Published on April 28, 2009
Sometimes an error can be, not an anomaly, but the very norm. In the exact same way that a public official’s “lapse in judgment” may actually reflect the politician’s characteristic practice of politics, an “unexpected error” can turn out to be a regular feature of a system, the essential aspect of a case.
Consider the controversial acquittal, by a special division of the Court of Appeals, of American serviceman Daniel Smith of the crime of rape. The vital assumption animating yesterday’s Inquirer editorial bears repeating (it is something many of us can agree with): there is no question that the Court of Appeals has the responsibility to overturn trial court judgments if necessary. But the public has the right to expect any such reversal to be based on reasonable grounds.
In my view, the decision written by Associate Justice Monina Arevalo-Zenarosa offers not reason but prejudice. And it is a dangerous pre-judgment—it presumes that “Nicole” could not have been a victim because she was a party girl who drank hard. This is an error many of us can easily identify; even the “indecorous” can be sexually abused.The error is at its most glaring in Zenarosa’s sweeping dismissal of Nicole’s “No.” As recounted in an ABS-CBN news report, Zenarosa wrote: “Resistance by words of mouth [surely an error of usage, but a minor one] does not suffice to establish that she indeed did not give her consent to the sexual intercourse.” Colleague Ricky Carandang, writing in his blog, supplies the next clause in the decision: “but it must be by an act done in good faith and not through a mere pretense or token resistance under the circumstance.”
In other words, Zenarosa did not take Nicole at her word—and couldn’t, because (to appropriate only one of the many sins the judge imputes to a “reckless” Nicole) the girl from “far-away Zamboanga” had the nerve to vacation in Subic with “two American friends whom [she and her stepsister] met only about three months earlier.” Bad girl.
This is an “unexpected error” that reveals the heart of the matter: As long as we continue to assume (in our innermost thoughts) that rape remains a crime against chastity, the justice system will continue to be systemically deaf to rape charges raised by those whom society considers unchaste—whether they are raped by Americans or not.
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I borrow the term “unexpected error” from an unlikely source, the Philippine Airlines website. I must have been one of thousands enticed by the airline’s radically reduced prices to actually try to make an online booking yesterday, the first day of a two-day promo; I failed to do so, however, despite spending at least five full hours trying to engage the website. I logged on at midnight, and for the first hour could not go much beyond the first page. I set the alarm and went online at 3 a.m., spending two hours figuring out the best itinerary. When it was finally time to make a purchase, however, I got an error message. I was back online from 8 to 10 a.m., again with the same results. I failed to complete any transaction. Throughout it all, I kept getting error messages, the most persistent being a pop-up that read: “The application had an unexpected error in processing your request. Please try again later.”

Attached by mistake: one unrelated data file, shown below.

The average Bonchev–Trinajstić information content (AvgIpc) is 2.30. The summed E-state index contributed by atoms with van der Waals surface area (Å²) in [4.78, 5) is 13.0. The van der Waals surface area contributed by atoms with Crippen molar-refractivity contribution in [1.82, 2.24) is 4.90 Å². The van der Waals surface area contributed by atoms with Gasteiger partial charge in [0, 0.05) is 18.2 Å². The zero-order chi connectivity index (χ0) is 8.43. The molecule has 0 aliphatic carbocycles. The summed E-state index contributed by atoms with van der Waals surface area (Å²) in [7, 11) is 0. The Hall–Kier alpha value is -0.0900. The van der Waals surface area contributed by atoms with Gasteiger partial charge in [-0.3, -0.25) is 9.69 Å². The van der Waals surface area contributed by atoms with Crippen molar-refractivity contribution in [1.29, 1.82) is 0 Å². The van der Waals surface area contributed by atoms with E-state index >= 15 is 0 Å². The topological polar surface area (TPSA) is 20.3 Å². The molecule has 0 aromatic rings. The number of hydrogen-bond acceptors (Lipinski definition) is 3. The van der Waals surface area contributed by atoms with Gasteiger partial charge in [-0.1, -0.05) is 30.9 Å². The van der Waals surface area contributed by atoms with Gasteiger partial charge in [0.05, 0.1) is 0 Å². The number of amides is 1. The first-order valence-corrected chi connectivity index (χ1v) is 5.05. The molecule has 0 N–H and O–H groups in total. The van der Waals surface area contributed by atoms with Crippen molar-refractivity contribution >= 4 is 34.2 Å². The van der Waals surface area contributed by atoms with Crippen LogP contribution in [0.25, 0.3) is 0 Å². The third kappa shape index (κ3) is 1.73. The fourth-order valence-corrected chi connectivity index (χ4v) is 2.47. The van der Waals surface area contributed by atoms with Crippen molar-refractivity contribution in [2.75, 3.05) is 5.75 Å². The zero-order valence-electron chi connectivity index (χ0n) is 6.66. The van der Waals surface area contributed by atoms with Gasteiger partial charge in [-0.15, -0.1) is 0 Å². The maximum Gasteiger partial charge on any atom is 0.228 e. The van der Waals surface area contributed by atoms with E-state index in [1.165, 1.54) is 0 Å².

I relate all this, not as prelude to a rant, but as constructive criticism. I noticed that the website had a patchwork feel to it; for instance, at one point a message cautioned me, thus: that if the page did not redirect in 10 seconds, I must refresh the page. In doing so, I would encounter a page with the words UNALLOWABLE ITINERARY OPERATION; would I be so kind as to click Yes to proceed?
It felt like an IT guy had suggested a temporary fix. In other words, the “unexpected error” that kept popping up seemed to me, after the second hour online, to be neither unexpected nor an error. It seemed like a feature of the system. Perhaps PAL can replace its online booking system altogether.
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Other “unexpected errors” that tell us more about how things really are, in an age of diminished expectations:
ABS-CBN and privacy. I missed most of ABS-CBN’s first-week coverage of the Failon case, because I was in Baguio at the time, trying to come to terms with the Supreme Court-sponsored Forum on Environmental Justice.
What I did manage to see was the “TV Patrol” newscast the first night of Trinidad Etong’s wake. The network relayed her family’s request for privacy—but for some reason ABS-CBN saw it fit to station “TV Patrol” co-anchor Julius Babao outside the funeral home. That decision I could not understand; was it really necessary to host part of the newscast from the Arlington chapels? Perhaps this decision, too, was an “unexpected error”—a decision that seemed to have been made for the news managers by the network’s own newsroom culture.
Melo’s dilemma. The controversial ex-general, Jovito Palparan, is set to return to the Batasan where he was apotheosized by President Gloria Macapagal-Arroyo, but this time as a mere party-list representative. Much of the attention last week was focused on Commission on Elections Chairman Jose Melo, who had previously pinpointed Palparan, when Melo was chair of the presidential commission investigating political killings and politically motivated disappearances, as command-responsible. Would Melo ignore Palparan at the oath-taking? Would he resign at the ex-general’s belated (and still-disputed) election victory?
I’ve a sense that the appeal to Melo to resign is itself an “unexpected error.” If all the good men resign, who will be left to represent us in government? Perhaps the politics of disengagement helps explain why “lapses in judgment” have become characteristic.